If you need to fit a line or two on the page after adjusting the margins, you can reduce the line spacing between categories slightly (.9 to .95). Conversely, if you don’t have enough content to fit one page, you can increase the line spacing between two lines (try 1.15 to 1.25) as well as the line spacing between categories.
Avoid default fonts like Times New Roman and Helvetica. Instead, choose a font that will stand out (but not too much). You may use a different font for headings to make them stand out, but I personally think it’s less distracting to use the same font for the entire resume. If you choose to use the same font, you can use formatting tools to make headings stand out (discussed below). To make it readable, you shouldn’t use a font smaller than 11 pts. You can use a larger size for your name, as much as 18 pts.
Resumes should contain different categories of information. Make each category stand out by bolding it and making it ALL CAPS.
- Name and contact information
Your name should be at the top of the page, centered and bolded, followed by your mailing address, email and phone number (all centered). The sample below uses 18 pts font for the name, 12 pts for the address and 11 pts for the contact information.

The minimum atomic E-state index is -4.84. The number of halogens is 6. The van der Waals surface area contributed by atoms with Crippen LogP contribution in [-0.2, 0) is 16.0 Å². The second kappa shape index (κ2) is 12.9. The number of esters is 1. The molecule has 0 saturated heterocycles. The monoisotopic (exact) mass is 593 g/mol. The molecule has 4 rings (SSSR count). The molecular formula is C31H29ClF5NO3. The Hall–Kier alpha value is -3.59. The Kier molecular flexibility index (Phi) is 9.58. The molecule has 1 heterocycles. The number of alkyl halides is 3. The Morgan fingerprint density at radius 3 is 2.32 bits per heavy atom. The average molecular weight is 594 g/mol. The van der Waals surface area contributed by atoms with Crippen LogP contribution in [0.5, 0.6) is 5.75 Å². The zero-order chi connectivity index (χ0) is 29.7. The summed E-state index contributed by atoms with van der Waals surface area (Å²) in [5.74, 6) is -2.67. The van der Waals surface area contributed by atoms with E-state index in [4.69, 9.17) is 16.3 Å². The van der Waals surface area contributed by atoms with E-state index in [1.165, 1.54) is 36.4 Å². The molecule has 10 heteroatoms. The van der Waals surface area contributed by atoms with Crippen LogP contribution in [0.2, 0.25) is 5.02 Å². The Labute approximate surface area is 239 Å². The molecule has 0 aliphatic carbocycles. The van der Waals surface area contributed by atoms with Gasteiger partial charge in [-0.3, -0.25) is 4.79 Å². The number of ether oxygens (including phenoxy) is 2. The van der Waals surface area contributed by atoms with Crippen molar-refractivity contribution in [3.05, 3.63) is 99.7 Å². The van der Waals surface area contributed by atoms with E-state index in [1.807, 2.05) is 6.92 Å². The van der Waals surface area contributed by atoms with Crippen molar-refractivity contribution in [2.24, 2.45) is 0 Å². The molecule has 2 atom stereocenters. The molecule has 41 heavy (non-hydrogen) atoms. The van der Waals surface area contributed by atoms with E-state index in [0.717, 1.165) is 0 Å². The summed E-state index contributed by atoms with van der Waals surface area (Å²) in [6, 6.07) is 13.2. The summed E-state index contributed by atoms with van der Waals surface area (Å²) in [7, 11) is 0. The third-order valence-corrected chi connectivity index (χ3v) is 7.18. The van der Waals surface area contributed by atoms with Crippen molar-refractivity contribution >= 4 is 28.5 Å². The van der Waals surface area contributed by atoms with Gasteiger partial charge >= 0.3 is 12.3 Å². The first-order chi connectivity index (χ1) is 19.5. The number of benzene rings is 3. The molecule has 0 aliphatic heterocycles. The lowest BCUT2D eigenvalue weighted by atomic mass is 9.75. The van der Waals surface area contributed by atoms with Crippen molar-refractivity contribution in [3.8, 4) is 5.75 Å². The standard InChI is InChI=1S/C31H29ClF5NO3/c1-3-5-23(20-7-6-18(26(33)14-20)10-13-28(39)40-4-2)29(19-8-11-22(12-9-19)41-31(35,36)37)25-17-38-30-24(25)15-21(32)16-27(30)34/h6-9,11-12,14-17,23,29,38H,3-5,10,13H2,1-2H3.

- Objective statement or summary
Since college students are seeking entry level positions and generally do not have substantial work experience, you don’t need to include an objective statement or summary. If you still want to include one, go with a summary that reflects your experience, and not just a list of your strengths.
If you are a typical student with scant work experience, you should place your education up front and not at the bottom. Later in your career, when you have substantial work experience, you can flip the order and move it back.
Set out the name of the university, city and state followed by your degree and graduation date. You should bold the university name and italicize the degree.
Next, set out any awards, achievements or activities related to education, including the date of award or involvement in activity. Again, you can italicize the award or activity to make it stand out. You should have a brief description for each award, achievement or activity.
If you have substantial work experience, you may want to place the achievements and activities after work experience (demonstrated two sections below).